One of the biggest and very popular among locals was the Cornell. Located on San Fernando Rd. between Bethany and Cornell Dr. it was one of the most stylish movie houses in Burbank.
It boasted an ultra-modern exterior with a posh lobby and a theater interior of gold painted wall art and red velvety upholstered seats with beautiful carpeting throughout. You felt like you were somebody just buying a ticket.
Many remember the Saturday matinees for .25 cents, popcorn, milk duds and a drink would break the bank at .30 cents for the three!
As with most good things, the Cornell theater began to decline and multi-screen theater complexes were beginning to appear in other towns drawing people away from Burbank.
By the time I became a Cornell fan (I felt so grown up as an 11 year old to go to see a movie with my friends.) the interior was in decay and a joke of the time was that “you had to wear two pairs of pants. One pair to leave stuck to the seat and one pair to walk home in”.
Sad to say I don’t get that same feeling of Awe when I go into the AMC as I did at the Cornell even as old as it was.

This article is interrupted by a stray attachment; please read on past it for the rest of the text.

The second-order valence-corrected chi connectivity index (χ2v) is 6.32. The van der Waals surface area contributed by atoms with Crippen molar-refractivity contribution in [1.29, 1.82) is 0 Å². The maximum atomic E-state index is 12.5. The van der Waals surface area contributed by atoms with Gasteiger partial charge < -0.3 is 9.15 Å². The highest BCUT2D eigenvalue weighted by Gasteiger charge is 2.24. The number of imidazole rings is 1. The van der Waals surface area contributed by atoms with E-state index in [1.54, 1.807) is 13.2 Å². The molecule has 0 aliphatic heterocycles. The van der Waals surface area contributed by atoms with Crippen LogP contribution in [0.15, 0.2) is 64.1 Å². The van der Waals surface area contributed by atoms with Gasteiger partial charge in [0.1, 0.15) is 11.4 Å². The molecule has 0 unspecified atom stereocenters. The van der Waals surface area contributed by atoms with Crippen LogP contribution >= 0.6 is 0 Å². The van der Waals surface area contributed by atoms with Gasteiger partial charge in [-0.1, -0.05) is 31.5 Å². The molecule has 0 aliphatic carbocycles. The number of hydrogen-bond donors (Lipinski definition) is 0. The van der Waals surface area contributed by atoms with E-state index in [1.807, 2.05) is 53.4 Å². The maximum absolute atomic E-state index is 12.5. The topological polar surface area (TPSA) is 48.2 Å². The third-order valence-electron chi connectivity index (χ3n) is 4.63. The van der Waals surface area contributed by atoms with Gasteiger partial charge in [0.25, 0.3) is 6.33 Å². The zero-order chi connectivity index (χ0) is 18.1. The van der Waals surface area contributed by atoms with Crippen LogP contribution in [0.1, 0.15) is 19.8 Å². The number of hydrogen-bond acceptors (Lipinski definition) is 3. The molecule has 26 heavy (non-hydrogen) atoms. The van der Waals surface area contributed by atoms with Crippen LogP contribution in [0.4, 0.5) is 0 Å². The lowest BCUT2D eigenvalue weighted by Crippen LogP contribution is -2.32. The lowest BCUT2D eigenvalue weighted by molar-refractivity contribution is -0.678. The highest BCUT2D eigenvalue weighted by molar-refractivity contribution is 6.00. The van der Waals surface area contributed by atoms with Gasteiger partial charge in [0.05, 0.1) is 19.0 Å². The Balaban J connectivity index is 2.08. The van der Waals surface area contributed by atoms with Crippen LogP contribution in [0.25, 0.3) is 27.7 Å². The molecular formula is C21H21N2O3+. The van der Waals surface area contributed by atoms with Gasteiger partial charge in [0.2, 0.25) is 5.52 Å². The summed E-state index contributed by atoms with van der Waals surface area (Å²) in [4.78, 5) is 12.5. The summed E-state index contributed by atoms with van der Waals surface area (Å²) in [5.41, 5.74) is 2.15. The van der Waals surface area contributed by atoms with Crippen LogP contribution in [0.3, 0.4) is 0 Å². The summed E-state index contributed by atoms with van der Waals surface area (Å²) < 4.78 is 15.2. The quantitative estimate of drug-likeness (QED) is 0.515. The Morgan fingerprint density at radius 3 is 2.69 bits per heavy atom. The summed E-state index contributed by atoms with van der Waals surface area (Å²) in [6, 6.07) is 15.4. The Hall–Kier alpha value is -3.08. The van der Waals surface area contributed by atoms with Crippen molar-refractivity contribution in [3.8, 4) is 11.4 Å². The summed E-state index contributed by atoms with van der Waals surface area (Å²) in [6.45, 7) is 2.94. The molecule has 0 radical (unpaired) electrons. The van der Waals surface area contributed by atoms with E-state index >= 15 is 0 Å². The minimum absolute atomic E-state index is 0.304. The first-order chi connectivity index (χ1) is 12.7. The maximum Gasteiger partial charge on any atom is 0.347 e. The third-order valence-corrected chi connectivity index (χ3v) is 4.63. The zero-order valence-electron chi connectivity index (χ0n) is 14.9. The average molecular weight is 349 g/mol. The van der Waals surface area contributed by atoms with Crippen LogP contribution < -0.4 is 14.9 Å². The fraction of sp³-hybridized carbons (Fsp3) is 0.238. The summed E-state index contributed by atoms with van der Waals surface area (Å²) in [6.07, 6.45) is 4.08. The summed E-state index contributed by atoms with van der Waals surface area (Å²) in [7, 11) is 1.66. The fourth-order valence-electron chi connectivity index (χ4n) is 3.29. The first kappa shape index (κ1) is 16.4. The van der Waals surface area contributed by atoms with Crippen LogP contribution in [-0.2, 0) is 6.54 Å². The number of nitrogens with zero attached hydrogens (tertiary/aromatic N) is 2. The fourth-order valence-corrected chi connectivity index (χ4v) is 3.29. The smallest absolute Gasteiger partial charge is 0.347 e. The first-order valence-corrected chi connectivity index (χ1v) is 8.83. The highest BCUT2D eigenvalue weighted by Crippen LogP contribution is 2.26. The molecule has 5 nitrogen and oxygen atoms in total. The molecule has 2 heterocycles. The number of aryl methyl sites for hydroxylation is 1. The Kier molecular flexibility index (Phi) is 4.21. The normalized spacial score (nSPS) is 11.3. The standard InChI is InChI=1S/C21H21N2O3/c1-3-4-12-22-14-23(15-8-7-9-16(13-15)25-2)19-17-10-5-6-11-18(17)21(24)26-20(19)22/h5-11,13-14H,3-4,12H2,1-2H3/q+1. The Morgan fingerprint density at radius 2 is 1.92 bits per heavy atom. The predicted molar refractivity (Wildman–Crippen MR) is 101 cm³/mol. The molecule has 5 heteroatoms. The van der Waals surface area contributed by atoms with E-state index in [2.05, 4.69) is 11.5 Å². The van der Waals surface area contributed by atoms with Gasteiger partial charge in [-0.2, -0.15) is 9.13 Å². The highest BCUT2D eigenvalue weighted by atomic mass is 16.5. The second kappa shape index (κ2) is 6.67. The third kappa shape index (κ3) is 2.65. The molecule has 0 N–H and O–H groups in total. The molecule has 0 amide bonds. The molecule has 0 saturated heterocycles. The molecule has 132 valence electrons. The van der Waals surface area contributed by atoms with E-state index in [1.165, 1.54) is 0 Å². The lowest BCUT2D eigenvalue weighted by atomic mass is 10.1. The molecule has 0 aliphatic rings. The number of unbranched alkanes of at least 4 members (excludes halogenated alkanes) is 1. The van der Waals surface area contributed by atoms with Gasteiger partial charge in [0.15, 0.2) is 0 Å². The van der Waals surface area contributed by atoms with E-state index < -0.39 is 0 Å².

Next time you go to Popeye’s or Pizza hut or across the street at Mc Donald’s, think of the 50 foot tall Cornell sign reaching skyward with its Neon lit letters and the glowing marquee with today’s film displayed.
Back when there was real magic in “going to the Movies”.
Get your Copy of Lost Burbank Now!
Slowly fading with the city’s ever-changing landscape, the places and people of Burbank’s past tell a vibrant story. Before the arrival of Warner Bros. and Walt Disney, First National Pictures built its original studio lot on Olive Ave in 1926. For over sixty years, Lockheed Aircraft Company produced some of the nation’s best airplanes where the massive Empire Shopping Center now stands. Heavyweight champion James Jeffries turned his Burbank ranch home and barn into a beloved landmark and boxing venue. Inventor Joseph Wesley Fawkes’s scheme to build a monorail to Los Angeles became a local laughingstock. Diehard Burbankers Wes Clark and Michael Mc Daniel collect these and many more forgotten local stories where they can finally be found.